A multiset is like a set, except that repeated elements are allowed. When referring to permutations of a multiset we assume that the elements of the multiset are 0,1,..., t, that the number of occurrences of i is n_{i} and that N = n_{0} + n_{1} + ... +n_{t}. Note that if all the n_{i} = 1 then we have an ordinary permutation without repeated elements.
The k-combinations of an n-set are obtained by taking all subsets of the set S = {1,2,...,n} that have k elements. If S is a multiset, then such k-subsets have several applications, notably in statistics, where they arise in permutation tests with repeated data values and as 2 x n contingency tables. Let C(k;n_{0}, n_{1},..., n_{t}) denote the set of all k subsets of the multiset consisting of n_{i} occurences of i for i = 0..t. Each combination is itself a multiset. For example, C(2;2,1,1) = { {0,0}, {0,1}, {0,2}, {1,2} }. Observe that the k combinations of a multiset where n_{i} = 1 are precisely the k-combinations of a t+1-set.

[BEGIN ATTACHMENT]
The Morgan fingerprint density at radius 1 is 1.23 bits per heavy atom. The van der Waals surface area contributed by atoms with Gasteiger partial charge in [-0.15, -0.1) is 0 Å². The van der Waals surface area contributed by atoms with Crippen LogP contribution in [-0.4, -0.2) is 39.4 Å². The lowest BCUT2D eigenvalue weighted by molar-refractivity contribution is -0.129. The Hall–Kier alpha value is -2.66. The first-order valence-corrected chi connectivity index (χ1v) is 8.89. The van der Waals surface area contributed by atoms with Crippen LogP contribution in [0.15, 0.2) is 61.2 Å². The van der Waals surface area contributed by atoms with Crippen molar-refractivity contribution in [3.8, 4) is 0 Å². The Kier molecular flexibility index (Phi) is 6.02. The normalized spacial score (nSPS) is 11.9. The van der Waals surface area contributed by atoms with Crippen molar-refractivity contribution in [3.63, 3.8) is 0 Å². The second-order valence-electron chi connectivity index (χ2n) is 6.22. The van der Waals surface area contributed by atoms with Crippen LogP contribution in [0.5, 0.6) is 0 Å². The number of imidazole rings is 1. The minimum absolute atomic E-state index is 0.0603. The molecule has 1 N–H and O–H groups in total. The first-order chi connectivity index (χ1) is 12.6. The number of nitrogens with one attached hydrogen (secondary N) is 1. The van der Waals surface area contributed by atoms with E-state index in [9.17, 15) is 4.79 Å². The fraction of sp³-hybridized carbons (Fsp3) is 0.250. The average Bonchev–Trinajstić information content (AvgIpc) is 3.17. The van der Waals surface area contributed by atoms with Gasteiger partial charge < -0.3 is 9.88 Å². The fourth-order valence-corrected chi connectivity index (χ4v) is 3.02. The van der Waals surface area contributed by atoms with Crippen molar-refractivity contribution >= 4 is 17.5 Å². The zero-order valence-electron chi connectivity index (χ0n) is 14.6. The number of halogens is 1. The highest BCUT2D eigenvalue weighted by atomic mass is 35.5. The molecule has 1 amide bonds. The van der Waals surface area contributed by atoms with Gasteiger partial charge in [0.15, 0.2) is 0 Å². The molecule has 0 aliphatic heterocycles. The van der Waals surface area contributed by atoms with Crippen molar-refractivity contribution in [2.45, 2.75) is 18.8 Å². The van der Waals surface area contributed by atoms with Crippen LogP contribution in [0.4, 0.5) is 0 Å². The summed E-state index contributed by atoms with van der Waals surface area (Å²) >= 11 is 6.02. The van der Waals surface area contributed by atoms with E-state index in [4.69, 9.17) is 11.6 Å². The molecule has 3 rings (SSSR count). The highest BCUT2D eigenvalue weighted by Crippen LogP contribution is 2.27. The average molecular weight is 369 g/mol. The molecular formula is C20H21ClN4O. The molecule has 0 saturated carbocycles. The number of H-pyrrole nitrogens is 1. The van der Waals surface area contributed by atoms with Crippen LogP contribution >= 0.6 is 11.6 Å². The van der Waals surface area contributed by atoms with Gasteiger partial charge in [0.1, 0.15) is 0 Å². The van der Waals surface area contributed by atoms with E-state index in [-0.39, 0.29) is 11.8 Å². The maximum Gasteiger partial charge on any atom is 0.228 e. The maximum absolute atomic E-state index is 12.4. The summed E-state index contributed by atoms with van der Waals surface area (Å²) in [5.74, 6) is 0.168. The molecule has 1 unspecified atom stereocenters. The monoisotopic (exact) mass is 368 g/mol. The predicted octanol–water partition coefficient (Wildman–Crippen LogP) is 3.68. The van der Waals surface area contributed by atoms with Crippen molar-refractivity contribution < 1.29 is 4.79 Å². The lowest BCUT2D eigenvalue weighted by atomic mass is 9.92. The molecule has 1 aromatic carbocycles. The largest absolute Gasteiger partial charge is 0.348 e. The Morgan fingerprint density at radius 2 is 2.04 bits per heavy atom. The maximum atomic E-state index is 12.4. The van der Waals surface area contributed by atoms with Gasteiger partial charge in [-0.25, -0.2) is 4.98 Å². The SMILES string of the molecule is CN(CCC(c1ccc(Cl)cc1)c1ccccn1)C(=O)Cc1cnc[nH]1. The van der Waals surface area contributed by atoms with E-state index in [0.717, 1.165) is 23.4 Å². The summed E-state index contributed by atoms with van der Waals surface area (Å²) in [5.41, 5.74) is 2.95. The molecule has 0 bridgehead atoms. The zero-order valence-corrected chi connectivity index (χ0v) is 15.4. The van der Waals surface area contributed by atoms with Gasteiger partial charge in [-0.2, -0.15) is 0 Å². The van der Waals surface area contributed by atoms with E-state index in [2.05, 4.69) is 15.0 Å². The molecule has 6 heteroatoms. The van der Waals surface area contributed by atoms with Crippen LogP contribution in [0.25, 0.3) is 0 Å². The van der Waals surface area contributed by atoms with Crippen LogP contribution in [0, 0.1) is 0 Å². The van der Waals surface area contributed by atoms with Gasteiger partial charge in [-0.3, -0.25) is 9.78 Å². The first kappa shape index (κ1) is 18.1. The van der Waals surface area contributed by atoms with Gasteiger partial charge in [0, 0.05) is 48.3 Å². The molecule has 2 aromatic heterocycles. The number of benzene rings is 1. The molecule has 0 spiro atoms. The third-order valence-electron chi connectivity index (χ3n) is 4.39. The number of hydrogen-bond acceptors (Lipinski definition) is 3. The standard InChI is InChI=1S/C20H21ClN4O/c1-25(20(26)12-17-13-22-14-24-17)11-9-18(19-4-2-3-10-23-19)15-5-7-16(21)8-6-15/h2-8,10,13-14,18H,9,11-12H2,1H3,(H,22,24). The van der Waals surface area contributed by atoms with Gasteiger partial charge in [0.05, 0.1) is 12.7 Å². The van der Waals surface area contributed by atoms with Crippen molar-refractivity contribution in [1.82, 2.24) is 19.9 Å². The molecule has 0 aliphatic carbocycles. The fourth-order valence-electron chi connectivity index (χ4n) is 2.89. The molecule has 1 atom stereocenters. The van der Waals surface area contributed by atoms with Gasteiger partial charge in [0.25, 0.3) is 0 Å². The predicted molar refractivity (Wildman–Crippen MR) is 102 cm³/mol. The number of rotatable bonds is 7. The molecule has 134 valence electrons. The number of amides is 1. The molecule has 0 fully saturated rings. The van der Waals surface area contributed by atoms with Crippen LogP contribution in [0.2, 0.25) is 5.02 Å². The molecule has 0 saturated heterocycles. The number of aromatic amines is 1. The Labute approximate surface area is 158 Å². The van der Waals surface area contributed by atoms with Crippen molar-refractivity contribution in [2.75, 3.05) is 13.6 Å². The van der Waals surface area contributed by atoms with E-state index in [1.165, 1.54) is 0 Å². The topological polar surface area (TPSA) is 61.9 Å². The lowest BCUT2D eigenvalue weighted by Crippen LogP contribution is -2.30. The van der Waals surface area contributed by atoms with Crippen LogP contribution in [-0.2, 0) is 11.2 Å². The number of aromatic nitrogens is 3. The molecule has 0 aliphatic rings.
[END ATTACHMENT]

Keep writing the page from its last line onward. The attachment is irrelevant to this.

The k-permutations of an n-set are obtained by taking all of the k-combinations of the same n-set, and then generating all of the permutations of those combinations in every possible way.
The permutations of any multiset can be generated in cool-lex order by a simple rule that produces a prefix-shift Gray code. Suppose s_{1} s_{2} ... s_{n} is a permutation, and k is the smallest value such that s_{k} < s_{k+1}. If k+1 = n or s_{k} < s_{k+2}, then the next permutation is obtained by shifting s_{k+1} into the first position; otherwise, the next permutation is obtained by shifting s_{k+2} into the first position. (The special case when k is undefined occurs only in the first/last string, and in this case s_{n} is shifted into the first position.) By storing the permutation in a linked list, this rule can be implemented by a loopless algorithm that uses a constant number of additional variables. (See A. Williams, Loopless generation of multiset permutations by prefix-shifts from SODA 2009 for details.)